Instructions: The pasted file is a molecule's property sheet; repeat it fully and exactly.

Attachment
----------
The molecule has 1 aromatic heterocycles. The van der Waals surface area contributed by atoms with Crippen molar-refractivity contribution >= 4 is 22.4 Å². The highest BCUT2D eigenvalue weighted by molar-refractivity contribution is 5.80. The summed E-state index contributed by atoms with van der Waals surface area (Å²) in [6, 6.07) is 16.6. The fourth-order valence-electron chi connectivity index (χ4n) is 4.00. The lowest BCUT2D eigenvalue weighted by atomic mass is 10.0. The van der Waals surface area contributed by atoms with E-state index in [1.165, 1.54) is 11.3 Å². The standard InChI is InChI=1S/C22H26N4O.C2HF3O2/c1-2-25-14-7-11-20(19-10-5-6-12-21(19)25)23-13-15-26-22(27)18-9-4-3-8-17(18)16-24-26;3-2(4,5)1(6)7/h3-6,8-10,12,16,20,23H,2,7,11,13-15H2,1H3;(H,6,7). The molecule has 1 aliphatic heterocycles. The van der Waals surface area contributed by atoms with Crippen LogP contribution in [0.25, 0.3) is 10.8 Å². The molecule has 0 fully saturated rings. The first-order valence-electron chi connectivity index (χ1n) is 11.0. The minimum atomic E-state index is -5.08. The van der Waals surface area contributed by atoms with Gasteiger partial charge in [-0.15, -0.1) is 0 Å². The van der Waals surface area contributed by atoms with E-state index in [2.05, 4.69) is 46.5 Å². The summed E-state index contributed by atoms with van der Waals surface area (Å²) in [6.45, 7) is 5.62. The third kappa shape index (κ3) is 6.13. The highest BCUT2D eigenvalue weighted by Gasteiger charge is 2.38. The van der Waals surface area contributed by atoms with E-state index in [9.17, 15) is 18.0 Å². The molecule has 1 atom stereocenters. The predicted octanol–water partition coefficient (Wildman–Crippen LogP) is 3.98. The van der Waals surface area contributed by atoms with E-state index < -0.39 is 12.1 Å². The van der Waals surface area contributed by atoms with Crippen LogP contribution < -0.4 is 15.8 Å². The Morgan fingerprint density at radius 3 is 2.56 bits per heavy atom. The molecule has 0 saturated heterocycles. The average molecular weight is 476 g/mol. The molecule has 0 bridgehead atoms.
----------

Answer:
The molecule has 1 aromatic heterocycles. The van der Waals surface area contributed by atoms with Crippen molar-refractivity contribution >= 4 is 22.4 Å². The highest BCUT2D eigenvalue weighted by molar-refractivity contribution is 5.80. The summed E-state index contributed by atoms with van der Waals surface area (Å²) in [6, 6.07) is 16.6. The fourth-order valence-electron chi connectivity index (χ4n) is 4.00. The lowest BCUT2D eigenvalue weighted by atomic mass is 10.0. The van der Waals surface area contributed by atoms with E-state index in [1.165, 1.54) is 11.3 Å². The standard InChI is InChI=1S/C22H26N4O.C2HF3O2/c1-2-25-14-7-11-20(19-10-5-6-12-21(19)25)23-13-15-26-22(27)18-9-4-3-8-17(18)16-24-26;3-2(4,5)1(6)7/h3-6,8-10,12,16,20,23H,2,7,11,13-15H2,1H3;(H,6,7). The molecule has 1 aliphatic heterocycles. The van der Waals surface area contributed by atoms with Crippen LogP contribution in [0.25, 0.3) is 10.8 Å². The molecule has 0 fully saturated rings. The first-order valence-electron chi connectivity index (χ1n) is 11.0. The minimum atomic E-state index is -5.08. The van der Waals surface area contributed by atoms with Gasteiger partial charge in [-0.15, -0.1) is 0 Å². The van der Waals surface area contributed by atoms with E-state index in [2.05, 4.69) is 46.5 Å². The summed E-state index contributed by atoms with van der Waals surface area (Å²) in [6.45, 7) is 5.62. The third kappa shape index (κ3) is 6.13. The highest BCUT2D eigenvalue weighted by Gasteiger charge is 2.38. The van der Waals surface area contributed by atoms with E-state index in [9.17, 15) is 18.0 Å². The molecule has 1 atom stereocenters. The predicted octanol–water partition coefficient (Wildman–Crippen LogP) is 3.98. The van der Waals surface area contributed by atoms with E-state index < -0.39 is 12.1 Å². The van der Waals surface area contributed by atoms with Crippen LogP contribution < -0.4 is 15.8 Å². The Morgan fingerprint density at radius 3 is 2.56 bits per heavy atom. The molecule has 0 saturated heterocycles. The average molecular weight is 476 g/mol. The molecule has 0 bridgehead atoms.